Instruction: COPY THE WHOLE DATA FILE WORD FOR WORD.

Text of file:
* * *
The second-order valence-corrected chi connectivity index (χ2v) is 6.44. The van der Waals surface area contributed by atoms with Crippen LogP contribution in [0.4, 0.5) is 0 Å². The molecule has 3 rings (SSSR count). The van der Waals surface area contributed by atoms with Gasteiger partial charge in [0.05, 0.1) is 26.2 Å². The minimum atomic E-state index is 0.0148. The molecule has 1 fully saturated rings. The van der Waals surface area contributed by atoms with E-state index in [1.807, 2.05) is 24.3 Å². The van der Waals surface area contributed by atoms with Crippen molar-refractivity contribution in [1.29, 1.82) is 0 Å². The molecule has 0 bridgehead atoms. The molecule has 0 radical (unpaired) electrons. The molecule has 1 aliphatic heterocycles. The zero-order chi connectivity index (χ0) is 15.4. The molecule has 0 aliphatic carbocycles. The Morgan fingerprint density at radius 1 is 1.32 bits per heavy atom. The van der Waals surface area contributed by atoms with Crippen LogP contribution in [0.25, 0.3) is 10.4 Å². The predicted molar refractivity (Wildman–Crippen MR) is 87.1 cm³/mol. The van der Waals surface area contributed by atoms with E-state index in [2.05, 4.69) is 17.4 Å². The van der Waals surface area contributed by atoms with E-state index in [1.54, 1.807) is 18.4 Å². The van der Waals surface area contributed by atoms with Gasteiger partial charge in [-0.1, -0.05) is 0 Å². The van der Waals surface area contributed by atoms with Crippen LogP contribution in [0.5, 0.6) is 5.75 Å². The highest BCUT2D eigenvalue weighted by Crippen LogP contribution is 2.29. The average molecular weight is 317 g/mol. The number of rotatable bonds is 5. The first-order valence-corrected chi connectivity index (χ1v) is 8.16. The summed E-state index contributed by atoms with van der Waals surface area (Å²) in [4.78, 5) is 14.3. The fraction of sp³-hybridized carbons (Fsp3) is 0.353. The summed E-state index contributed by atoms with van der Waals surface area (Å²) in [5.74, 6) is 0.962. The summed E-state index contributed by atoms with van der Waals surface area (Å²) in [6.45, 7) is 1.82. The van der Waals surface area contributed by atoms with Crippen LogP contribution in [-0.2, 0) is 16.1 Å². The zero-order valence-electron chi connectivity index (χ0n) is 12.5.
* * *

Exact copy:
The second-order valence-corrected chi connectivity index (χ2v) is 6.44. The van der Waals surface area contributed by atoms with Crippen LogP contribution in [0.4, 0.5) is 0 Å². The molecule has 3 rings (SSSR count). The van der Waals surface area contributed by atoms with Gasteiger partial charge in [0.05, 0.1) is 26.2 Å². The minimum atomic E-state index is 0.0148. The molecule has 1 fully saturated rings. The van der Waals surface area contributed by atoms with E-state index in [1.807, 2.05) is 24.3 Å². The van der Waals surface area contributed by atoms with Crippen molar-refractivity contribution in [1.29, 1.82) is 0 Å². The molecule has 0 bridgehead atoms. The molecule has 0 radical (unpaired) electrons. The molecule has 1 aliphatic heterocycles. The zero-order chi connectivity index (χ0) is 15.4. The molecule has 0 aliphatic carbocycles. The Morgan fingerprint density at radius 1 is 1.32 bits per heavy atom. The van der Waals surface area contributed by atoms with Crippen LogP contribution in [0.25, 0.3) is 10.4 Å². The predicted molar refractivity (Wildman–Crippen MR) is 87.1 cm³/mol. The van der Waals surface area contributed by atoms with E-state index in [2.05, 4.69) is 17.4 Å². The van der Waals surface area contributed by atoms with E-state index in [1.54, 1.807) is 18.4 Å². The van der Waals surface area contributed by atoms with Gasteiger partial charge in [-0.1, -0.05) is 0 Å². The van der Waals surface area contributed by atoms with Crippen LogP contribution in [0.5, 0.6) is 5.75 Å². The highest BCUT2D eigenvalue weighted by Crippen LogP contribution is 2.29. The average molecular weight is 317 g/mol. The number of rotatable bonds is 5. The first-order valence-corrected chi connectivity index (χ1v) is 8.16. The summed E-state index contributed by atoms with van der Waals surface area (Å²) in [4.78, 5) is 14.3. The fraction of sp³-hybridized carbons (Fsp3) is 0.353. The summed E-state index contributed by atoms with van der Waals surface area (Å²) in [5.74, 6) is 0.962. The summed E-state index contributed by atoms with van der Waals surface area (Å²) in [6.45, 7) is 1.82. The van der Waals surface area contributed by atoms with Crippen LogP contribution in [-0.2, 0) is 16.1 Å². The zero-order valence-electron chi connectivity index (χ0n) is 12.5.